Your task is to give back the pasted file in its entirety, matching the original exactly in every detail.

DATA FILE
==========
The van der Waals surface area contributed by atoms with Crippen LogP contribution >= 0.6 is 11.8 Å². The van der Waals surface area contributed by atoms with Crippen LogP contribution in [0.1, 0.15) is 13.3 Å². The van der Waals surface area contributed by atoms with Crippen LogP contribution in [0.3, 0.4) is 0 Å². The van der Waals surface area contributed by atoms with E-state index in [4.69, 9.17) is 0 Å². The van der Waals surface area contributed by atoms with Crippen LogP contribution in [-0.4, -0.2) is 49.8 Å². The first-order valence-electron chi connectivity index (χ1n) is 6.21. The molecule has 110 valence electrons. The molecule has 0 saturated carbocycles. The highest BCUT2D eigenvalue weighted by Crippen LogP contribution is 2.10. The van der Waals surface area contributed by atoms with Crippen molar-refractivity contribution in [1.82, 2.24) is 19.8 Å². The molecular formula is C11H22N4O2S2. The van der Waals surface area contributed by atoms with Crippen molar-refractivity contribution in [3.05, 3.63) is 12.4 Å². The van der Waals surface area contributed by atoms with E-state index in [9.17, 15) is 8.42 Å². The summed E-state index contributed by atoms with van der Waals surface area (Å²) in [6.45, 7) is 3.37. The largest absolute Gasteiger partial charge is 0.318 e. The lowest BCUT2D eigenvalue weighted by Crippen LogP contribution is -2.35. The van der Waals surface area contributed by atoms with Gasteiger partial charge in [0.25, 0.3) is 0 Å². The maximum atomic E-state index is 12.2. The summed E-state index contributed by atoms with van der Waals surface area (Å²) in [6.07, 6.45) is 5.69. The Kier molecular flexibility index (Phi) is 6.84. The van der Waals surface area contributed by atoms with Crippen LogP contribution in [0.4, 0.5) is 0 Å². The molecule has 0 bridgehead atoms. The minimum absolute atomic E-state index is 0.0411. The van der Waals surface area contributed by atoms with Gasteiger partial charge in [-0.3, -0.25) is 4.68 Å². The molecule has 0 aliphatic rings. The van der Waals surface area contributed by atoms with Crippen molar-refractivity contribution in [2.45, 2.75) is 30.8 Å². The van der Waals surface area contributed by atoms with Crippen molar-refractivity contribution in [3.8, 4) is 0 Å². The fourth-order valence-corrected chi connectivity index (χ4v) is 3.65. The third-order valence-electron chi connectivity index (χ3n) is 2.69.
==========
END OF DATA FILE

The van der Waals surface area contributed by atoms with Crippen LogP contribution >= 0.6 is 11.8 Å². The van der Waals surface area contributed by atoms with Crippen LogP contribution in [0.1, 0.15) is 13.3 Å². The van der Waals surface area contributed by atoms with Crippen LogP contribution in [0.3, 0.4) is 0 Å². The van der Waals surface area contributed by atoms with E-state index in [4.69, 9.17) is 0 Å². The van der Waals surface area contributed by atoms with Crippen LogP contribution in [-0.4, -0.2) is 49.8 Å². The first-order valence-electron chi connectivity index (χ1n) is 6.21. The molecule has 110 valence electrons. The molecule has 0 saturated carbocycles. The highest BCUT2D eigenvalue weighted by Crippen LogP contribution is 2.10. The van der Waals surface area contributed by atoms with Crippen molar-refractivity contribution in [1.82, 2.24) is 19.8 Å². The molecular formula is C11H22N4O2S2. The van der Waals surface area contributed by atoms with Crippen molar-refractivity contribution in [3.05, 3.63) is 12.4 Å². The van der Waals surface area contributed by atoms with E-state index in [9.17, 15) is 8.42 Å². The summed E-state index contributed by atoms with van der Waals surface area (Å²) in [6.45, 7) is 3.37. The largest absolute Gasteiger partial charge is 0.318 e. The lowest BCUT2D eigenvalue weighted by Crippen LogP contribution is -2.35. The van der Waals surface area contributed by atoms with Gasteiger partial charge in [0.25, 0.3) is 0 Å². The maximum atomic E-state index is 12.2. The summed E-state index contributed by atoms with van der Waals surface area (Å²) in [6.07, 6.45) is 5.69. The Kier molecular flexibility index (Phi) is 6.84. The van der Waals surface area contributed by atoms with Crippen LogP contribution in [0.4, 0.5) is 0 Å². The molecule has 0 bridgehead atoms. The minimum absolute atomic E-state index is 0.0411. The van der Waals surface area contributed by atoms with Gasteiger partial charge in [-0.3, -0.25) is 4.68 Å². The molecule has 0 aliphatic rings. The van der Waals surface area contributed by atoms with Crippen molar-refractivity contribution in [2.45, 2.75) is 30.8 Å². The van der Waals surface area contributed by atoms with Crippen molar-refractivity contribution in [3.8, 4) is 0 Å². The fourth-order valence-corrected chi connectivity index (χ4v) is 3.65. The third-order valence-electron chi connectivity index (χ3n) is 2.69.